At a recent Association for Computing Machinery conference on privacy in an electronic society, the researchers -- including a Johns Hopkins faculty member -- described how automated order forms on the Web could be exploited to send tens of thousands of unwanted catalogs to a business or an individual. Such an onslaught would not only pose problems for the victim, but it could also paralyze the local post office charged with making such deliveries, the researchers suggested. After explaining how such attacks could take place, the researchers proposed several technological "fixes" that could help prevent them.
The rapid growth of the World Wide Web has enabled many merchants, government agencies and non-profit organizations to make sales catalogs and information packets available to anyone who can fill out a simple on-line form. But these forms, the researchers say, have also opened a gateway that could allow disruptive activity to spill out of cyberspace. "People have not considered how easily someone could leverage the scale and automation of the Internet to inflict damage on real-world processes," said Avi Rubin, technical director of the Information Security Institute at The Johns Hopkins University and one of the authors of the paper.
Rubin and two other researchers first determined that a popular search engine such as Google could be used to locate online order forms. They also discovered that simple software could be launched to automatically recognize and fill in fields such as "name," "address" and "city," and then submit the catalog request online. "It could be set up to send 30,000 different catalogs to one person or 30,000 copies of one catalog to 30,000 different recipients," said Rubin. "This could create a great expense for the sender, a huge burden for local postal facilities and chaos in the mail room of a business targeted to receive this flood of materials."
The technique could also be used to exploit the increasingly common Web-based forms used to request repair service, deliveries or parcel pickups, said Rubin, who also is an associate professor in the Department of Computer Science at Johns Hopkins. Tracking down the attacker could be difficult, he added. The offender could easily escape detection by loading the program onto a floppy disk or a small USB hard disk and paying cash for a few minutes of time at an Internet café. By the time the damage was discovered, the culprit would have vanished, Rubin said.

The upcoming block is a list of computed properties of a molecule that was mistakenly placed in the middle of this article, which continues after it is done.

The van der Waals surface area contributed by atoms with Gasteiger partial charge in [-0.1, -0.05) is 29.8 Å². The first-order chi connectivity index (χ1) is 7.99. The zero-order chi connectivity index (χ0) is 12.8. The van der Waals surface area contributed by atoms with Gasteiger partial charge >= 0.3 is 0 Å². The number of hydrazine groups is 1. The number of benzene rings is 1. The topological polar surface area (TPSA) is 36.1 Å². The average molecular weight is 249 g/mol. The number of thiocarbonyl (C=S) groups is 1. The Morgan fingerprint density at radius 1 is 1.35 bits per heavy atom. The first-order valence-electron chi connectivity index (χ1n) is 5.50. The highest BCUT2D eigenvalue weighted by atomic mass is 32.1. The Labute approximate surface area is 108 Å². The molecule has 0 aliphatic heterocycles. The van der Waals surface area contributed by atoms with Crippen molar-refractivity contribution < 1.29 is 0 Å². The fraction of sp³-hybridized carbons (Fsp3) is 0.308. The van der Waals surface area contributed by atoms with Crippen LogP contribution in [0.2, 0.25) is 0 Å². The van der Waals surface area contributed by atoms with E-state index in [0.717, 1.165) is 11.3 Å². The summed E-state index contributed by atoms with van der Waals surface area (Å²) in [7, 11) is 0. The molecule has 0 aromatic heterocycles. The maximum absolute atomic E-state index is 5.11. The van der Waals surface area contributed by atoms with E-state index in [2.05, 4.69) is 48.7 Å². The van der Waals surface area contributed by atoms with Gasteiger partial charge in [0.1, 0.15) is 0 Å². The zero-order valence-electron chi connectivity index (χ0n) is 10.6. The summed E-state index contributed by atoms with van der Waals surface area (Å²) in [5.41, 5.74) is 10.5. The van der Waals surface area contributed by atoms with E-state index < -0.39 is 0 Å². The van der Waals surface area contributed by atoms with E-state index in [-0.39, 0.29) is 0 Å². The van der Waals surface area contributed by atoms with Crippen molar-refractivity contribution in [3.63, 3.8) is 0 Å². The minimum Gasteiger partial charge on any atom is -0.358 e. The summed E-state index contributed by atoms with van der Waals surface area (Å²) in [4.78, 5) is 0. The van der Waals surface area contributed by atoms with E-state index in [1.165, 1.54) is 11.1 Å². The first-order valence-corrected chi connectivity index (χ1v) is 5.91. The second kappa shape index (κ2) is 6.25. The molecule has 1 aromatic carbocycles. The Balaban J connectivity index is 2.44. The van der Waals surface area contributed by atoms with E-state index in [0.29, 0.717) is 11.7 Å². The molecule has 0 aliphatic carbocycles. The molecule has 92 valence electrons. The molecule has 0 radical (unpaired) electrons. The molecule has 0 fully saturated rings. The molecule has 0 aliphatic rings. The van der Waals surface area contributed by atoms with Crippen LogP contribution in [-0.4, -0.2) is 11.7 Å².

Because of the confusion and costs such attacks could inflict, Rubin and his fellow researchers wondered whether they should make public the technological weakness they'd uncovered; by doing so, they might provide a "blueprint" for people to launch such attacks. With this in mind, they did not publish their paper for some time after the initial research was done. However, after a popular search engine introduced its new Application Programming Interfaces, the researchers concluded that the attacks they envisioned were now much more likely to occur. In their paper they stated that "there is also a risk in not disclosing vulnerabilities for which there are known solutions. By not educating people who are in a position to defend against an attack, it can be more damaging to bury knowledge of a vulnerability than to announce it."
The researchers suggested several methods to deter the attacks they described. One is to set up online forms so that they cannot easily be picked up by a search engine. Another is to alter the HTML coding used to create an online form so that it no longer contains easily recognizable field names such as "name" and "address." (Such coding changes would not be visible to the person filling out the form.)
Yet another option is to include in each form a step that must be completed by a human computer user. This process, called a Reverse Turing Test, could display writing that could not easily be recognized by a computer, or it could require some other visual task that would trip up an automated ordering program. Other deterrents suggested by the researchers include client puzzles and monitored systems called "Honeypots," which are set up to attract cyber-attackers for early detections.
Hoping to prevent the type of cyber-attacks they've envisioned, the researchers have conferred with a top technology administrator from the U.S. Postal Service and have made their concerns and recommendations public on the Web. "To prevent these damaging activities," Rubin said, "we need to look at the interface between cyberspace and the real world and to make sure there is a real person submitting a legitimate request, not a computer program launching a disruptive attack."
The research paper can be viewed at: http://www.
Color photo of Prof. Rubin available; Contact Phil Sneiderman.
Avi Rubin's Web Page: http://www.
Information Security Institute at Johns Hopkins: http://www.
Johns Hopkins Department of Computer Science: http://www.